Researchers at the National Institute of Standards and Technology have developed a sensor that detects magnetic fields as weak as one picotesla (one-trillionth of a tesla). For comparison, the Earth’s magnetic field is 50 million times stronger than a picotesla. The sensor, about the size of a sugar cube, contains about 100 billion rubidium atoms heated and vaporized into a gas. A low-powered IR laser is fired into the atoms and a fiber-optic sensor detects how much of the laser makes it through the rubidium. Rubidium atoms absorb more light as the magnetic field around them increases, the quality that let the researchers actually measure magnetic fields.
The new device is slightly less sensitive to magnetic fields than a squid (superconducting quantum interference device), which is considered the gold standard of magnetic sensors and is the preferred sensor in magnetoencephalography (MEG) machines.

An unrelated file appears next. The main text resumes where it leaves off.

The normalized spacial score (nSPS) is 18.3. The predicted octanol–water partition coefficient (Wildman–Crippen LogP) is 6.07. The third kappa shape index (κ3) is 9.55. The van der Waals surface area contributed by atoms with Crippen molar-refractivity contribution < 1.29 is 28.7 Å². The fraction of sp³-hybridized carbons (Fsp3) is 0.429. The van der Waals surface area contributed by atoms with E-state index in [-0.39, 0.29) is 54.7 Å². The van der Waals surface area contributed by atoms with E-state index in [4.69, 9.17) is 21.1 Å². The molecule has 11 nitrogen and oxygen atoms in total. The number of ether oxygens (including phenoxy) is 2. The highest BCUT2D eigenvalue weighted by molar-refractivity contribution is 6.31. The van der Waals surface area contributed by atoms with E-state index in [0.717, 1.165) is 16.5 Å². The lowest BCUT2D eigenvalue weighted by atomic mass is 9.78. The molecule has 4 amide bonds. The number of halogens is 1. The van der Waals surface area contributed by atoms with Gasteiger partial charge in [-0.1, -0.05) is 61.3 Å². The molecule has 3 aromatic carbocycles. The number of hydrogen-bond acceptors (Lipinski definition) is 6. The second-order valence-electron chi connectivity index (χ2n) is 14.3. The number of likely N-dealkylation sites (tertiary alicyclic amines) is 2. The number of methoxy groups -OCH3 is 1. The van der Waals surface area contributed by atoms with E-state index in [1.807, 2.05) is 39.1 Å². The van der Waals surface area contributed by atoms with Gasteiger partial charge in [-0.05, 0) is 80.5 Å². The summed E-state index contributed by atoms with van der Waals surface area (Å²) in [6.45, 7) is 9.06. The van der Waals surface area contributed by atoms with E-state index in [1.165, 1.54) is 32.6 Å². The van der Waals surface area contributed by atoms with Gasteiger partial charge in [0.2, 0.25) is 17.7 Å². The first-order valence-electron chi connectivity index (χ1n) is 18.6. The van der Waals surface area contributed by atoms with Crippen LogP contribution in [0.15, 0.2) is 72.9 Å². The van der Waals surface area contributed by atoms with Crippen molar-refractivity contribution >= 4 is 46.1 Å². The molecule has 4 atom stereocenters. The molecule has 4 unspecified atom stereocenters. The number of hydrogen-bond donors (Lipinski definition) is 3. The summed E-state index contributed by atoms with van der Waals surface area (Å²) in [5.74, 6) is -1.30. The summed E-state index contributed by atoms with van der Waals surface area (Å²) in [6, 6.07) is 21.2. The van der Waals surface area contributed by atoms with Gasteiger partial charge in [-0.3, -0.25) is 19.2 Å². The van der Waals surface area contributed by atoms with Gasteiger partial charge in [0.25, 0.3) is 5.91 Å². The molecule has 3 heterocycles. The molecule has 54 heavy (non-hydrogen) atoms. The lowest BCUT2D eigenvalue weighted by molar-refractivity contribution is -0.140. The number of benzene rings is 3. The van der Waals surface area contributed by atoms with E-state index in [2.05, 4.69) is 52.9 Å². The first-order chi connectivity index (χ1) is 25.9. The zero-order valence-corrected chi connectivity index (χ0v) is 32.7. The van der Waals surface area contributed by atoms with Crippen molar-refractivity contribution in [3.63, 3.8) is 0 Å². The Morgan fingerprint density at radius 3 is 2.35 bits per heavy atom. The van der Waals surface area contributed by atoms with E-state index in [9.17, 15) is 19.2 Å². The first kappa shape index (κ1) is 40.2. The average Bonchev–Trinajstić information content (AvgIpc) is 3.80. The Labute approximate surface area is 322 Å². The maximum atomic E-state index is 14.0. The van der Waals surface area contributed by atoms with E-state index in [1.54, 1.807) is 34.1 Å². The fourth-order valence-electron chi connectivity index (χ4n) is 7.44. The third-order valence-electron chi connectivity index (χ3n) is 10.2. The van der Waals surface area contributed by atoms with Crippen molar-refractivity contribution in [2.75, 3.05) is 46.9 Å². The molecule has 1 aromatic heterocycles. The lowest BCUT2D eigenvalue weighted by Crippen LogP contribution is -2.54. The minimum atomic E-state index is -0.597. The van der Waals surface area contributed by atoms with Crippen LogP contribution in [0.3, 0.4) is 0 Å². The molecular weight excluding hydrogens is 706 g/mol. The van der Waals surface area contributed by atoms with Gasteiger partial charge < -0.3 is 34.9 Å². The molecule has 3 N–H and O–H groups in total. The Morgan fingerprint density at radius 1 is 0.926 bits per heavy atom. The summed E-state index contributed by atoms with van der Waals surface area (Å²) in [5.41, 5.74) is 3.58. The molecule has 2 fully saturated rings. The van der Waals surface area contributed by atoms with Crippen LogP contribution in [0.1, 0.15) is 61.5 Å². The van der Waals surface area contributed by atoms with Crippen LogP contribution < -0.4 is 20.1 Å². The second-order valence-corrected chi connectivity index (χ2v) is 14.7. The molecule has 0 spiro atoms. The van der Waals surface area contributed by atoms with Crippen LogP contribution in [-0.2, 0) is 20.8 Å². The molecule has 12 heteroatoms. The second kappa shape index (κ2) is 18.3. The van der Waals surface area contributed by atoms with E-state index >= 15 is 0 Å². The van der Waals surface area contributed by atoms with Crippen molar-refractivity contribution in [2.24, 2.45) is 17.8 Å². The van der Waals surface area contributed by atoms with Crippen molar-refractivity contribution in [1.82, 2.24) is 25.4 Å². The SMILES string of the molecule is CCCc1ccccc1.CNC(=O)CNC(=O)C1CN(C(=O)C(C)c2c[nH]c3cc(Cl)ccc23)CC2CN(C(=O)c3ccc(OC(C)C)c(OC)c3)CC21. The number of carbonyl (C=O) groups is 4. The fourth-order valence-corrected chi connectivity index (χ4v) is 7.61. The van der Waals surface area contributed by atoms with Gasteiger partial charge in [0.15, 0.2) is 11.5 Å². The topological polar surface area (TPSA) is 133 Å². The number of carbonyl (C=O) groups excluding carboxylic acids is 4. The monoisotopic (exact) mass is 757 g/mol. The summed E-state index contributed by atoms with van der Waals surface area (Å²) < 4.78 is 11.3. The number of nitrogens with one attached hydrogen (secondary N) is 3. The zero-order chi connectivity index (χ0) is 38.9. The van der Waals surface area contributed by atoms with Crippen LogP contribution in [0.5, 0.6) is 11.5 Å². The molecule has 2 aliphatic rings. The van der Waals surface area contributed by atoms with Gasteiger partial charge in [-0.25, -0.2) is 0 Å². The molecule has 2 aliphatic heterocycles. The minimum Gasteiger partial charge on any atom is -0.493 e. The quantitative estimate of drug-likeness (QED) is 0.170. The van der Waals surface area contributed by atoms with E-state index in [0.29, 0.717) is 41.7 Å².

MEG is a noninvasive procedure for imaging magnetic fields generated by electrical brain activity. It is used to explore the perceptual and cognitive process in healthy humans and to test the vision of newborns and map brain activity prior to brain surgery for removing tumors or treating epilepsy.
The downside of squids: they must be kept at –269°C to get good results, which requires they have cryogenic cooling. The new sensor, however, operates at room temperature and is small and lightweight. It can also be mass produced, while squids are difficult to fabricate and assemble.
Researchers hope to get the cost of MEG machines down to where every hospital can afford one to test for traumatic brain injuries. They even foresee the day football teams have their own MEG machines. The research team is currently trying to boost the amount of light that gets detected and measured after making it through the rubidium. This would make the new sensor as sensitive as squids.